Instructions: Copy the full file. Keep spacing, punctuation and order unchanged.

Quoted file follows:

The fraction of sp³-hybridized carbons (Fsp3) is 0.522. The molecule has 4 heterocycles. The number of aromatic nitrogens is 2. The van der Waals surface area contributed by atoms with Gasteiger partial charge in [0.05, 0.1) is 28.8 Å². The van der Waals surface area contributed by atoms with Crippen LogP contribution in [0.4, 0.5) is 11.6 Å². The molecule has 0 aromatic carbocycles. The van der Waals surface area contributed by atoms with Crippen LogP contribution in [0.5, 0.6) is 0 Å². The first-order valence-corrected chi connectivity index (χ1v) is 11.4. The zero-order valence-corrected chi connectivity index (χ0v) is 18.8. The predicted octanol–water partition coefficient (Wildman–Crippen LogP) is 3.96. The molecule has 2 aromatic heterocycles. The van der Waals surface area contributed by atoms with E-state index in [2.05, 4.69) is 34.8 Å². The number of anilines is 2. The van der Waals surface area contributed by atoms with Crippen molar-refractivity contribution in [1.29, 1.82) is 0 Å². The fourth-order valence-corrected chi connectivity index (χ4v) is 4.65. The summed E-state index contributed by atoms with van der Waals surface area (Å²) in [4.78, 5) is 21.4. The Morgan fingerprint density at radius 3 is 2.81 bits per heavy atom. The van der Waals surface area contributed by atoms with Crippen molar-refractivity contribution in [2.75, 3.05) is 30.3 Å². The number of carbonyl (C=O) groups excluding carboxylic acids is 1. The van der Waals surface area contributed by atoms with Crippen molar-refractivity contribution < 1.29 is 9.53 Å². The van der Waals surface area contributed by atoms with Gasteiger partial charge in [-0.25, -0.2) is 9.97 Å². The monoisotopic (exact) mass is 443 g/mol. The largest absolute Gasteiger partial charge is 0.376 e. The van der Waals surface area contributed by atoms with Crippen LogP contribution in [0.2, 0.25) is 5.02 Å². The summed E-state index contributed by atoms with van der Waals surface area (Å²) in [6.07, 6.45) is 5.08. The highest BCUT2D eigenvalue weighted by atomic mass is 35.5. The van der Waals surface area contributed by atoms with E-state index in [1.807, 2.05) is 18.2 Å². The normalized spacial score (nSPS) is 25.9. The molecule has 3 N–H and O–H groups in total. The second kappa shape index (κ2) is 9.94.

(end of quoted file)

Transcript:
The fraction of sp³-hybridized carbons (Fsp3) is 0.522. The molecule has 4 heterocycles. The number of aromatic nitrogens is 2. The van der Waals surface area contributed by atoms with Gasteiger partial charge in [0.05, 0.1) is 28.8 Å². The van der Waals surface area contributed by atoms with Crippen LogP contribution in [0.4, 0.5) is 11.6 Å². The molecule has 0 aromatic carbocycles. The van der Waals surface area contributed by atoms with Crippen LogP contribution in [0.5, 0.6) is 0 Å². The first-order valence-corrected chi connectivity index (χ1v) is 11.4. The zero-order valence-corrected chi connectivity index (χ0v) is 18.8. The predicted octanol–water partition coefficient (Wildman–Crippen LogP) is 3.96. The molecule has 2 aromatic heterocycles. The van der Waals surface area contributed by atoms with E-state index in [2.05, 4.69) is 34.8 Å². The number of anilines is 2. The van der Waals surface area contributed by atoms with Crippen molar-refractivity contribution in [1.29, 1.82) is 0 Å². The fourth-order valence-corrected chi connectivity index (χ4v) is 4.65. The summed E-state index contributed by atoms with van der Waals surface area (Å²) in [4.78, 5) is 21.4. The Morgan fingerprint density at radius 3 is 2.81 bits per heavy atom. The van der Waals surface area contributed by atoms with Crippen molar-refractivity contribution in [2.75, 3.05) is 30.3 Å². The number of carbonyl (C=O) groups excluding carboxylic acids is 1. The van der Waals surface area contributed by atoms with Crippen molar-refractivity contribution < 1.29 is 9.53 Å². The van der Waals surface area contributed by atoms with Gasteiger partial charge in [-0.25, -0.2) is 9.97 Å². The monoisotopic (exact) mass is 443 g/mol. The largest absolute Gasteiger partial charge is 0.376 e. The van der Waals surface area contributed by atoms with Crippen LogP contribution in [0.2, 0.25) is 5.02 Å². The summed E-state index contributed by atoms with van der Waals surface area (Å²) in [6.07, 6.45) is 5.08. The highest BCUT2D eigenvalue weighted by atomic mass is 35.5. The van der Waals surface area contributed by atoms with E-state index in [1.807, 2.05) is 18.2 Å². The normalized spacial score (nSPS) is 25.9. The molecule has 3 N–H and O–H groups in total. The second kappa shape index (κ2) is 9.94.